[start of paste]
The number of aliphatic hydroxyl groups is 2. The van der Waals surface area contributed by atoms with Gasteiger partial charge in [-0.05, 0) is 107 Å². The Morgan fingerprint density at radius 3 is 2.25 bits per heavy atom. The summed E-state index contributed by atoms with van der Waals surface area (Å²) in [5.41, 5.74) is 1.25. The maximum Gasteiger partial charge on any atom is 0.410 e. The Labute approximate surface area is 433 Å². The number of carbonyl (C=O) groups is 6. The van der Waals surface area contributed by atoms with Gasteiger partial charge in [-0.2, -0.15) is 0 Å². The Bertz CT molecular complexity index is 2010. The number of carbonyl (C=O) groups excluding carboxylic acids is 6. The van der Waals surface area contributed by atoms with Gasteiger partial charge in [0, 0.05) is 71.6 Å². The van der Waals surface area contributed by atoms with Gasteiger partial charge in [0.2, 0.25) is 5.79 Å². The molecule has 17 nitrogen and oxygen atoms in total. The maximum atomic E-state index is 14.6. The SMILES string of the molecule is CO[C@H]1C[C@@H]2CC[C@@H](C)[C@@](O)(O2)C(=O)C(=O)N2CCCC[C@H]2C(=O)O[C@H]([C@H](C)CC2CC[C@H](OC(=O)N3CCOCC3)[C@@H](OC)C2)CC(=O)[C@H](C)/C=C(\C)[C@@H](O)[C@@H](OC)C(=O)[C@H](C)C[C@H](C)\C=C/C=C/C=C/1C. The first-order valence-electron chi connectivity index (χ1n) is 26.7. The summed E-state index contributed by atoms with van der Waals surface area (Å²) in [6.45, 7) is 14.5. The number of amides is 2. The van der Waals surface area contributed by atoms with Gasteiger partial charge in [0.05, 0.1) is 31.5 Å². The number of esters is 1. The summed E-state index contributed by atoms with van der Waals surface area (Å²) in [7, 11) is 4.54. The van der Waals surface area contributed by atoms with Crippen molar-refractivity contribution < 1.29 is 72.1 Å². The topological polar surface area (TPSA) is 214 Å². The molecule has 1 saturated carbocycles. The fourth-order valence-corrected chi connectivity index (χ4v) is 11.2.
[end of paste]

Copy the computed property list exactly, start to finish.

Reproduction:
The number of aliphatic hydroxyl groups is 2. The van der Waals surface area contributed by atoms with Gasteiger partial charge in [-0.05, 0) is 107 Å². The Morgan fingerprint density at radius 3 is 2.25 bits per heavy atom. The summed E-state index contributed by atoms with van der Waals surface area (Å²) in [5.41, 5.74) is 1.25. The maximum Gasteiger partial charge on any atom is 0.410 e. The Labute approximate surface area is 433 Å². The number of carbonyl (C=O) groups is 6. The van der Waals surface area contributed by atoms with Gasteiger partial charge in [-0.2, -0.15) is 0 Å². The Bertz CT molecular complexity index is 2010. The number of carbonyl (C=O) groups excluding carboxylic acids is 6. The van der Waals surface area contributed by atoms with Gasteiger partial charge in [0, 0.05) is 71.6 Å². The van der Waals surface area contributed by atoms with Gasteiger partial charge in [0.2, 0.25) is 5.79 Å². The molecule has 17 nitrogen and oxygen atoms in total. The maximum atomic E-state index is 14.6. The SMILES string of the molecule is CO[C@H]1C[C@@H]2CC[C@@H](C)[C@@](O)(O2)C(=O)C(=O)N2CCCC[C@H]2C(=O)O[C@H]([C@H](C)CC2CC[C@H](OC(=O)N3CCOCC3)[C@@H](OC)C2)CC(=O)[C@H](C)/C=C(\C)[C@@H](O)[C@@H](OC)C(=O)[C@H](C)C[C@H](C)\C=C/C=C/C=C/1C. The first-order valence-electron chi connectivity index (χ1n) is 26.7. The summed E-state index contributed by atoms with van der Waals surface area (Å²) in [6.45, 7) is 14.5. The number of amides is 2. The van der Waals surface area contributed by atoms with Gasteiger partial charge in [0.05, 0.1) is 31.5 Å². The number of esters is 1. The summed E-state index contributed by atoms with van der Waals surface area (Å²) in [7, 11) is 4.54. The van der Waals surface area contributed by atoms with Crippen molar-refractivity contribution < 1.29 is 72.1 Å². The topological polar surface area (TPSA) is 214 Å². The molecule has 1 saturated carbocycles. The fourth-order valence-corrected chi connectivity index (χ4v) is 11.2.